At Game Developers Conference 2016, Naughty Dog Artists Bradford Smith and Rogelio Olguin showcased the work done on Uncharted 4: A Thief’s End using the Substance texture design toolset in a panel, while Technical Artist Andrew Maximov talked about the technical art culture at Naughty Dog.
From the panels, we learned quite a few things. We summarized the one about Substance a few weeks ago, but today we finally get to see the screenshots in their full glory. If you want to see the full video, you’ll have to find it manually here, because it’s behind a form that you have to fill in order to gain access. Maximov’s talk is available here.
Here are a few new, interesting and even just funny elements:
- The first iteration of the wind system was too complicated, so it was revamped. Now the only parameters the artists have to take care of are the wind intensity (how far the wind can push a particular object), and the speed.
- At times simplistic and even silly solutions to complex problems end up paying dividends.
- The system that governs hair and gravity is a “cheap hack” which is literally just three lines of shader code.
- Individual plans moving under Drake’s feet is also a shader trick, and couldn’t have been done otherwise.
- At times Naughty Dog had to cut a particular implementation out of the game and rewrite it, and discovered that the new one was better. When you realize you have to cut something, it’s likely that you have already outgrown it. Every time they ended up throwing something up, it was for the better.
- Tools don’t matter. What matters is how they solve problems.
- Particles in Uncharted 4’s engine freely interact with materials. This allows effects like dynamic damage.
- When you throw a grenade, it spawns a particles that moves the foliage.
- Dirt and mud effects on characters is procedural. If Drake gets muddy and then steps in the water, then the mud will be washed away.
- When Drake is tired a fatigue system changes the animations to make him actually look tired. This actually communicates with the shaders, making him also look sweaty.
- There’s dust all over the game’s environments. When a character walks through it, a particle is created, removing the dust in that particular location, creating a footprint.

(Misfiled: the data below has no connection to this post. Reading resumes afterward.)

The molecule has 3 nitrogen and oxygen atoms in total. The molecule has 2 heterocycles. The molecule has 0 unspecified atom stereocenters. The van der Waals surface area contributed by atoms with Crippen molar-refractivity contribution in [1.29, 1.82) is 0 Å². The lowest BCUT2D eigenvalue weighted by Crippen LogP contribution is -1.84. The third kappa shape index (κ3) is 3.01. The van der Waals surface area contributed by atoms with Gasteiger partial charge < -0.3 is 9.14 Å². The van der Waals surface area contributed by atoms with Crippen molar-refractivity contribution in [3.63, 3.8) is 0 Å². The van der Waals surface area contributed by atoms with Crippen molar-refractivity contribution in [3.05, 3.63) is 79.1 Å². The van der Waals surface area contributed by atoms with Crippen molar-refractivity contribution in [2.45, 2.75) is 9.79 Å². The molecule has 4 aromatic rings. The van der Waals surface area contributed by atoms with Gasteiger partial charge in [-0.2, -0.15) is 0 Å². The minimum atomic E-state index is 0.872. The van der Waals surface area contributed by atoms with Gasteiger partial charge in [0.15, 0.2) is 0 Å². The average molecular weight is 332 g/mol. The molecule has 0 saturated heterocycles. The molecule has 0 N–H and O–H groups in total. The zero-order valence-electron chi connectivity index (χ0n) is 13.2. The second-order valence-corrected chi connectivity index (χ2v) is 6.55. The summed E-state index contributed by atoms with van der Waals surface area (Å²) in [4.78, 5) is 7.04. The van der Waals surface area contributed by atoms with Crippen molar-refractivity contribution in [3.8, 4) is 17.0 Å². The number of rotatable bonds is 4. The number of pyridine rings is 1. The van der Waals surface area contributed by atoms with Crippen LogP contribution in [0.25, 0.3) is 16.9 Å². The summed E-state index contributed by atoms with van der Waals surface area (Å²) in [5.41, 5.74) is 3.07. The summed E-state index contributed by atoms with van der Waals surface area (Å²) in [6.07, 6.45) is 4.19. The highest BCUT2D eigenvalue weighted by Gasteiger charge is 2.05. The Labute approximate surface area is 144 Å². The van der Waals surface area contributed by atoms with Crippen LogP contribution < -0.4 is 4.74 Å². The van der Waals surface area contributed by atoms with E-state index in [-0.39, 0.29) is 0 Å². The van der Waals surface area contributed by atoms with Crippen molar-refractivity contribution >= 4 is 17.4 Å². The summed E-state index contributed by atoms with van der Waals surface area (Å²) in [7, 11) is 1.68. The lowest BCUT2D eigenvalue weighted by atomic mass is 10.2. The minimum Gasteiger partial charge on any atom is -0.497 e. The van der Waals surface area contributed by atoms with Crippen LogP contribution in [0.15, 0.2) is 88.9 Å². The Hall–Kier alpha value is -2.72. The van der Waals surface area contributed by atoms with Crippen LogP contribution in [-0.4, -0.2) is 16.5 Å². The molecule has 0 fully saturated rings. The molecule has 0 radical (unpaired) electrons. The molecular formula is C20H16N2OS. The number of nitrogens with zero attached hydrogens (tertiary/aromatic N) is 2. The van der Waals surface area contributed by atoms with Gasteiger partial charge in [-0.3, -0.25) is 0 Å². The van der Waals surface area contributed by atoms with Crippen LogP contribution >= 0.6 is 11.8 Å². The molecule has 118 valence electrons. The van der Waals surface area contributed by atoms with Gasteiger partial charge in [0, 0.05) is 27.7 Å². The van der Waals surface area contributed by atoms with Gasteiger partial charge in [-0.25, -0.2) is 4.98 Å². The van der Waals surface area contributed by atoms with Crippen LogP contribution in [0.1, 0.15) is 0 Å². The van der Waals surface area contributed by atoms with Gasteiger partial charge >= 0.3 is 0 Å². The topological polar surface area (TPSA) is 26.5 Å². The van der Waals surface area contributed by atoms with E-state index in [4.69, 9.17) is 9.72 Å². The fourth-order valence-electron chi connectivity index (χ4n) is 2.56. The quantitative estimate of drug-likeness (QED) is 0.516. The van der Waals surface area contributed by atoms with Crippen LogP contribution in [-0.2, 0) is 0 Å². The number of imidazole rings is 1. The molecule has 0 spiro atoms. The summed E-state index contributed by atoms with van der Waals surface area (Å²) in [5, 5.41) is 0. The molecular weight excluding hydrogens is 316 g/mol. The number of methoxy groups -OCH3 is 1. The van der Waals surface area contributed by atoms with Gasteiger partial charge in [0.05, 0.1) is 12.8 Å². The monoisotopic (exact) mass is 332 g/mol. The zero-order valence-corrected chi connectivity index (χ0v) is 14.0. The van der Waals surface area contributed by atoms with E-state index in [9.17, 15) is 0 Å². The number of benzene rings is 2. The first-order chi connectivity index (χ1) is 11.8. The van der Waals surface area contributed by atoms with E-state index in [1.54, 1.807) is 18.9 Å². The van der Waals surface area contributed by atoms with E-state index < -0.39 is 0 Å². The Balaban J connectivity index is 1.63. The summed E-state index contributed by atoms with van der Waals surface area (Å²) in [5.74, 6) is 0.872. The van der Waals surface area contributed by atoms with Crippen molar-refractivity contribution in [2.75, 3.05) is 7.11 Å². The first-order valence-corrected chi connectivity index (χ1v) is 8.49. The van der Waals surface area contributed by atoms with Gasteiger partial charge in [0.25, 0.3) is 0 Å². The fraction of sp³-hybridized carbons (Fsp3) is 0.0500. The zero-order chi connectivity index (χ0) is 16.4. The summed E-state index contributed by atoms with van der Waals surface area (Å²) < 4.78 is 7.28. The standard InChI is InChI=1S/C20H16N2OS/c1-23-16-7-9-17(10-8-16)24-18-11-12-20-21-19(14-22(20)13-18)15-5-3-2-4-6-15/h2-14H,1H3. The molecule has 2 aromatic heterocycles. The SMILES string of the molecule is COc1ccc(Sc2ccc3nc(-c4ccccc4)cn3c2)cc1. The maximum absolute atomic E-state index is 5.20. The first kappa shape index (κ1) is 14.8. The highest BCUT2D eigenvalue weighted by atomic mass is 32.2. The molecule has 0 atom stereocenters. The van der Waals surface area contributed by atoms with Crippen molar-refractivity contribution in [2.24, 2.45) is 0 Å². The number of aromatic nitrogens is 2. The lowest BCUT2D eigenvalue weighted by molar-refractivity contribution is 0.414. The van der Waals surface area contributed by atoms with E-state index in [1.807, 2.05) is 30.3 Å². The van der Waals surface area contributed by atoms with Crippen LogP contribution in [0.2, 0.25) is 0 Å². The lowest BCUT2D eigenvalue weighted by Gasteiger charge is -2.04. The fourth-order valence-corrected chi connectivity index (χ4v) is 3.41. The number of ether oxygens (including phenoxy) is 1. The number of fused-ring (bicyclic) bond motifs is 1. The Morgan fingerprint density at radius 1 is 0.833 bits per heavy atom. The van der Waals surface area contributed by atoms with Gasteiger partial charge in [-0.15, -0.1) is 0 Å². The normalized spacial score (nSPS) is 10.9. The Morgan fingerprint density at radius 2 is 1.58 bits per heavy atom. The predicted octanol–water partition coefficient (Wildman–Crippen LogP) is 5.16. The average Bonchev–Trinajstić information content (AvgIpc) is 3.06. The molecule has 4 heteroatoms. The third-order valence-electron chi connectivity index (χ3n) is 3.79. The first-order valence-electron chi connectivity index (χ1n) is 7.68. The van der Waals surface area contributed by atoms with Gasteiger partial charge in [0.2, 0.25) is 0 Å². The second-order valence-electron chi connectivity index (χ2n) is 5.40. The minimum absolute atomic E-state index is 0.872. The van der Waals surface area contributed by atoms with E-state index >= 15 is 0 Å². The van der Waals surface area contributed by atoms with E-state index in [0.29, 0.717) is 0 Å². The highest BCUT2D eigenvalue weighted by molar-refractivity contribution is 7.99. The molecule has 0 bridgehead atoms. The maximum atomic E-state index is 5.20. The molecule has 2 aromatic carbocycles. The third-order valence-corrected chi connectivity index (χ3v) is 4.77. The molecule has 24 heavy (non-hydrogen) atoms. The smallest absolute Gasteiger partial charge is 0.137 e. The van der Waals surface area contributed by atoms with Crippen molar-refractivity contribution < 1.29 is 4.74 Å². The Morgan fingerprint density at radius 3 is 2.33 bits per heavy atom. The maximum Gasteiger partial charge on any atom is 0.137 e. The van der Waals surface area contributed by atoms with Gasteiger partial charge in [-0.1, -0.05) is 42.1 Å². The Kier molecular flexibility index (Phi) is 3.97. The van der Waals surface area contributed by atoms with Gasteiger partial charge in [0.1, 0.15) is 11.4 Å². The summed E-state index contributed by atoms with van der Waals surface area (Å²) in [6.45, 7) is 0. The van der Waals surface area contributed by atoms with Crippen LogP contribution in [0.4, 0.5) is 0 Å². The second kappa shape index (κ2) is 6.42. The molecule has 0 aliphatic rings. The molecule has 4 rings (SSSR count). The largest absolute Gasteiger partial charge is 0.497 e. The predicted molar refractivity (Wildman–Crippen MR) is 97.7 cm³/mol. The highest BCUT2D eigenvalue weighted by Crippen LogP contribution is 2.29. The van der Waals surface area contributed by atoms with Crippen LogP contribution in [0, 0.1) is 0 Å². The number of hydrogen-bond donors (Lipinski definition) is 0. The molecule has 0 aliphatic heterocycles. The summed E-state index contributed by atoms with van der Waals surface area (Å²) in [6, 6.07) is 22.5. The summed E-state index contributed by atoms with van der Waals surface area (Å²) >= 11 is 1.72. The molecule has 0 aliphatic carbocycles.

- The entirety of the E3 demo was made in seven weeks.
- The secret of Naughty Dog is 100% its people. They’re relentless in seeking perfection and they never give up. There’s no actual secret. Maximov simply never saw anyone else work so hard and so much in his entire life.
- Maximov remembers waking up a texture artist at 3 AM when he was sleeping with his face on his Cintiq tablet. He was just napping for an hour before he’d keep working. And they can do that kind of thing for a month.
- Every tool created by Maximov for Naughty Dog has a “Help” button and a “A” button. The first brings up all the tutorials and help files for the tool, the second sends him a note also showing him who pressed that button and what they were seeing at that time. He would make a point to be at that person’s desk within a minute to provide support.
- A couple of months before starting to crunch really hard, Maximov implemented a button that brings up random quotes taken from social media by players of the Uncharted 4 multiplayer beta. They’re not the “ass kissy” kind of quotes, but they’re there to remember developers what they’re doing it for. It’s not just about making the most polished and most beautiful game ever created. Developers aren’t just making polygons and animations. They’re making memories for people. They’re allowing people to experience things together that maybe they’ll remember and cherish for the rest of their lives.
- A similar system was then implemented in the script compiler, ending up amusing developers because one of the quote was “you guys should do a dinosaur game.”
Below you can see quite a few screenshots, depicting mostly environments, the way gravity influences hair, and Maximov’s motivational tools. At the bottom of the post there is a video showing off quite a few work-in-progress elements like the wind system, the interaction between particles and materials, and even a surprise that NeoGaf users will probably get a kick from. I will not spoil it, just watch it.
Keep in mind that it’s all work-in-progress footage, and many things (like lighting) are simplified, so it doesn’t represent the final visuals of the game.